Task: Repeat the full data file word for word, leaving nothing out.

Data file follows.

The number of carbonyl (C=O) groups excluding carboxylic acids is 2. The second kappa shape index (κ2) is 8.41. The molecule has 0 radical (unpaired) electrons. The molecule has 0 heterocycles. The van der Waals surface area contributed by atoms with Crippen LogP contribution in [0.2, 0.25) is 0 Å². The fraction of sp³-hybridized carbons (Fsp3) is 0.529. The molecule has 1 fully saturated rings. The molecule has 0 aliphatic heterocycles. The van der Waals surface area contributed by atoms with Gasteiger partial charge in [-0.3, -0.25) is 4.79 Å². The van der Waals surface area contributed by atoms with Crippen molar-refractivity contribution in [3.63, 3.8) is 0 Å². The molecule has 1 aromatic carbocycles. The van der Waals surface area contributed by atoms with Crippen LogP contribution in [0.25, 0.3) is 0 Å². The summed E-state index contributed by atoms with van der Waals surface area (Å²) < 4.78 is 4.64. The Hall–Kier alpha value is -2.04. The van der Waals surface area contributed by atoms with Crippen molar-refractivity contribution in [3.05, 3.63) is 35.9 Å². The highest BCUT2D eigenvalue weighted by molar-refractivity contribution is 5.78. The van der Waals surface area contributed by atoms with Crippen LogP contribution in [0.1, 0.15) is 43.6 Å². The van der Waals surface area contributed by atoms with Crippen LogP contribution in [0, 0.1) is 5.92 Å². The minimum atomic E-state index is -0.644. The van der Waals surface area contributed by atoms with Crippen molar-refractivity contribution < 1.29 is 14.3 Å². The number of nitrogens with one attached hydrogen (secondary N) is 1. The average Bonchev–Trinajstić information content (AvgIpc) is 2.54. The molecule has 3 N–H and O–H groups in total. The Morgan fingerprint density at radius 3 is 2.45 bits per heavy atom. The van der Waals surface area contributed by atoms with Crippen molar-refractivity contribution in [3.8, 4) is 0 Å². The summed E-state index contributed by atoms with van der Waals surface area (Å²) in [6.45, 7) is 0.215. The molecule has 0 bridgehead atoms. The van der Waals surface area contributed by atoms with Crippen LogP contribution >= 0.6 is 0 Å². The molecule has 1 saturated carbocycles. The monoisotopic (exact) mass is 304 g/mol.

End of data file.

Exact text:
The number of carbonyl (C=O) groups excluding carboxylic acids is 2. The second kappa shape index (κ2) is 8.41. The molecule has 0 radical (unpaired) electrons. The molecule has 0 heterocycles. The van der Waals surface area contributed by atoms with Crippen LogP contribution in [0.2, 0.25) is 0 Å². The fraction of sp³-hybridized carbons (Fsp3) is 0.529. The molecule has 1 fully saturated rings. The molecule has 0 aliphatic heterocycles. The van der Waals surface area contributed by atoms with Gasteiger partial charge in [-0.3, -0.25) is 4.79 Å². The van der Waals surface area contributed by atoms with Crippen molar-refractivity contribution in [3.63, 3.8) is 0 Å². The molecule has 1 aromatic carbocycles. The van der Waals surface area contributed by atoms with Crippen LogP contribution in [0.25, 0.3) is 0 Å². The summed E-state index contributed by atoms with van der Waals surface area (Å²) < 4.78 is 4.64. The Hall–Kier alpha value is -2.04. The van der Waals surface area contributed by atoms with Crippen molar-refractivity contribution in [3.05, 3.63) is 35.9 Å². The highest BCUT2D eigenvalue weighted by molar-refractivity contribution is 5.78. The van der Waals surface area contributed by atoms with Crippen LogP contribution in [0.1, 0.15) is 43.6 Å². The van der Waals surface area contributed by atoms with Crippen LogP contribution in [0, 0.1) is 5.92 Å². The minimum atomic E-state index is -0.644. The van der Waals surface area contributed by atoms with Crippen molar-refractivity contribution < 1.29 is 14.3 Å². The number of nitrogens with one attached hydrogen (secondary N) is 1. The average Bonchev–Trinajstić information content (AvgIpc) is 2.54. The molecule has 3 N–H and O–H groups in total. The Morgan fingerprint density at radius 3 is 2.45 bits per heavy atom. The van der Waals surface area contributed by atoms with Crippen molar-refractivity contribution in [3.8, 4) is 0 Å². The summed E-state index contributed by atoms with van der Waals surface area (Å²) in [6.45, 7) is 0.215. The molecule has 0 bridgehead atoms. The van der Waals surface area contributed by atoms with Crippen LogP contribution >= 0.6 is 0 Å². The molecule has 1 saturated carbocycles. The monoisotopic (exact) mass is 304 g/mol.